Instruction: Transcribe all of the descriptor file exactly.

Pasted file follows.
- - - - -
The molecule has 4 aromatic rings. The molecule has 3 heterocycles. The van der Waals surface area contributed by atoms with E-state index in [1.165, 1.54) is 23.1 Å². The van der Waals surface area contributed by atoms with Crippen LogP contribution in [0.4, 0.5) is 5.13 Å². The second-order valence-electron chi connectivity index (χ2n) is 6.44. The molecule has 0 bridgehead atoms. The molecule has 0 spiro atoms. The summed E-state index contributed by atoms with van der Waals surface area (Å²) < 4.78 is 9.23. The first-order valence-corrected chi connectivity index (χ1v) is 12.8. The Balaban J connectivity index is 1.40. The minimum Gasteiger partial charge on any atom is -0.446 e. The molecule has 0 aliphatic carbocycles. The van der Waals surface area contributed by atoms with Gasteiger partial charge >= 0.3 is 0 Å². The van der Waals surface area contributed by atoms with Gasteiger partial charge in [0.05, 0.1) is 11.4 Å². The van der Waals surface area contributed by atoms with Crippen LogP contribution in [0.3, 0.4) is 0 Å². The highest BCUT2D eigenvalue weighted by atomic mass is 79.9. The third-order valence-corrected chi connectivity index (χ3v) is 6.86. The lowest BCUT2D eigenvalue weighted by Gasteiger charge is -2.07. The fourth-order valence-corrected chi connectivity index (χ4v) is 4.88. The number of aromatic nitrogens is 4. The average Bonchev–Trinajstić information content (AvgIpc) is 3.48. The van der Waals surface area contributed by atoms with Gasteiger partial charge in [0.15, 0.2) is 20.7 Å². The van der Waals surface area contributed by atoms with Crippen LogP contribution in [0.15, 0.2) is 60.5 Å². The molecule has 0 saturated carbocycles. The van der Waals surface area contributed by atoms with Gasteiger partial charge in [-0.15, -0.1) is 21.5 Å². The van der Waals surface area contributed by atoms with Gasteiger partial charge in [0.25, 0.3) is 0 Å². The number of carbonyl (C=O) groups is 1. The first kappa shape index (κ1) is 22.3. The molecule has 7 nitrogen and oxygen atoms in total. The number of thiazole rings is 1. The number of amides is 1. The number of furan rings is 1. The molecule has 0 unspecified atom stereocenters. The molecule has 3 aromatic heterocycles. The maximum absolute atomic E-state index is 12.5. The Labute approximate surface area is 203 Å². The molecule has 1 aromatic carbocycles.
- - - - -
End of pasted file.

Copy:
The molecule has 4 aromatic rings. The molecule has 3 heterocycles. The van der Waals surface area contributed by atoms with E-state index in [1.165, 1.54) is 23.1 Å². The van der Waals surface area contributed by atoms with Crippen LogP contribution in [0.4, 0.5) is 5.13 Å². The second-order valence-electron chi connectivity index (χ2n) is 6.44. The molecule has 0 bridgehead atoms. The molecule has 0 spiro atoms. The summed E-state index contributed by atoms with van der Waals surface area (Å²) < 4.78 is 9.23. The first-order valence-corrected chi connectivity index (χ1v) is 12.8. The Balaban J connectivity index is 1.40. The minimum Gasteiger partial charge on any atom is -0.446 e. The molecule has 0 aliphatic carbocycles. The van der Waals surface area contributed by atoms with Gasteiger partial charge >= 0.3 is 0 Å². The van der Waals surface area contributed by atoms with Gasteiger partial charge in [0.05, 0.1) is 11.4 Å². The van der Waals surface area contributed by atoms with Crippen LogP contribution in [0.3, 0.4) is 0 Å². The highest BCUT2D eigenvalue weighted by atomic mass is 79.9. The third-order valence-corrected chi connectivity index (χ3v) is 6.86. The lowest BCUT2D eigenvalue weighted by Gasteiger charge is -2.07. The fourth-order valence-corrected chi connectivity index (χ4v) is 4.88. The number of aromatic nitrogens is 4. The average Bonchev–Trinajstić information content (AvgIpc) is 3.48. The van der Waals surface area contributed by atoms with Gasteiger partial charge in [0.15, 0.2) is 20.7 Å². The van der Waals surface area contributed by atoms with Crippen LogP contribution in [0.15, 0.2) is 60.5 Å². The molecule has 0 saturated carbocycles. The van der Waals surface area contributed by atoms with Gasteiger partial charge in [-0.15, -0.1) is 21.5 Å². The van der Waals surface area contributed by atoms with Gasteiger partial charge in [0.25, 0.3) is 0 Å². The number of carbonyl (C=O) groups is 1. The first kappa shape index (κ1) is 22.3. The molecule has 7 nitrogen and oxygen atoms in total. The number of thiazole rings is 1. The number of amides is 1. The number of furan rings is 1. The molecule has 0 unspecified atom stereocenters. The molecule has 3 aromatic heterocycles. The maximum absolute atomic E-state index is 12.5. The Labute approximate surface area is 203 Å². The molecule has 1 aromatic carbocycles.